If I remember Russells Short History of Western Philosophy correctly, Russell unequivocally maintains that Thales was the first philosopher of note. He said:
The world is made of water
Russell does not explain in any detail as to why he held this view, saying it was most likely he considered water as an 'originating' principle. In fact it is only in Aristotles Metaphysics that we have any evidence that Thales made this claim, and Aristotle then goes onto conjecture what he may mean by this.
That from which is everything that exists and from which it first becomes and into which it is rendered at last, its substance remaining under it, but transforming in qualities, that they say is the element and principle of things that are. …For it is necessary that there be some nature (φύσις), either one or more than one, from which become the other things of the object being saved... Thales the founder of this type of philosophy says that it is water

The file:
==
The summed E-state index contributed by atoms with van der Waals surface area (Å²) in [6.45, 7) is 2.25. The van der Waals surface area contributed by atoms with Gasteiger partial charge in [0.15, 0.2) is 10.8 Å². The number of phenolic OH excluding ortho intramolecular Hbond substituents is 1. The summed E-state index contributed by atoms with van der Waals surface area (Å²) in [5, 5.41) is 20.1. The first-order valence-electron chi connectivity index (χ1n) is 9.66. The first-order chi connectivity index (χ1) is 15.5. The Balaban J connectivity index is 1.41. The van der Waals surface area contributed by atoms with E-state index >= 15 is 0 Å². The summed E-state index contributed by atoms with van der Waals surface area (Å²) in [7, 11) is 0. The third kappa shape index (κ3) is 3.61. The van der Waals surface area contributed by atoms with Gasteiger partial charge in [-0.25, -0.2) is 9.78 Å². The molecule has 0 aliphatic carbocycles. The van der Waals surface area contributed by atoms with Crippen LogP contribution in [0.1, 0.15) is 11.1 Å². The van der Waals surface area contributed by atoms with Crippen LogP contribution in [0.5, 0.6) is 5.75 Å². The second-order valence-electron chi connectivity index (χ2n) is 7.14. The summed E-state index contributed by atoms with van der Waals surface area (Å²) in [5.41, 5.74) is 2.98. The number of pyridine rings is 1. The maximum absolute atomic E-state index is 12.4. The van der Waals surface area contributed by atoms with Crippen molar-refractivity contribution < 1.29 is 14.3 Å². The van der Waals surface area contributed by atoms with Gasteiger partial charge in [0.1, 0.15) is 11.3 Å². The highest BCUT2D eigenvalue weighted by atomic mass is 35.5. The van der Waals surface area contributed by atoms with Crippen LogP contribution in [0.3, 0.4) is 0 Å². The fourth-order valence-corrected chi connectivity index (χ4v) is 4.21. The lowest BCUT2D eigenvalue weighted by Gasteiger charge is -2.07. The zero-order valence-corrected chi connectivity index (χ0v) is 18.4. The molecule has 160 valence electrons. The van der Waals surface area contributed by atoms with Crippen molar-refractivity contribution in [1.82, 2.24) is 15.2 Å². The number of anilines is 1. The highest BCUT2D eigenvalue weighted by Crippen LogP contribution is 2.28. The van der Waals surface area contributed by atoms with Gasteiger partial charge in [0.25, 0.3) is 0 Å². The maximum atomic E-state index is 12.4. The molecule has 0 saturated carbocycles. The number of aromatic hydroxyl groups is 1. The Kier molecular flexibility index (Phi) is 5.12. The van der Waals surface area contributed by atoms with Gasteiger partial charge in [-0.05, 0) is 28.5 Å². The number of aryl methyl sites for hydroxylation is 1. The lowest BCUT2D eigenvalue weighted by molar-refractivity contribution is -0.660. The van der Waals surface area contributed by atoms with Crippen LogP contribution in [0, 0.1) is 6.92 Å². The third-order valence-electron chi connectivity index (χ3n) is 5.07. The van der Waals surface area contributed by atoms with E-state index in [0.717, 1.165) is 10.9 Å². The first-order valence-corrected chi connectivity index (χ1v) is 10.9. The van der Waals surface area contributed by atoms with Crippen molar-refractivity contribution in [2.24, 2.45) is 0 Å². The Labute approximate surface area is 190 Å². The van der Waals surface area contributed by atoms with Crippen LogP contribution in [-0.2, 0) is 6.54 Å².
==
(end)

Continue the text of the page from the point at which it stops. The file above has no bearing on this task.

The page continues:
That is it's roughly equivalent to our idea of matter; Anaximenes, a later philosopher chose air rather than water (notably this is two of the four elements), and Anaximander, his student etherealised it into the apeiron.
Why would Russell choose water as an 'originary' principle rather than a 'matter' principle?
Particularly since then a theory of matter had already been worked out and was at hand. Was there in fact two competing explanations, and Russell chose the 'originary' one? Had he not read Aristotle, or was he working from bad translations (assuming he had little greek)?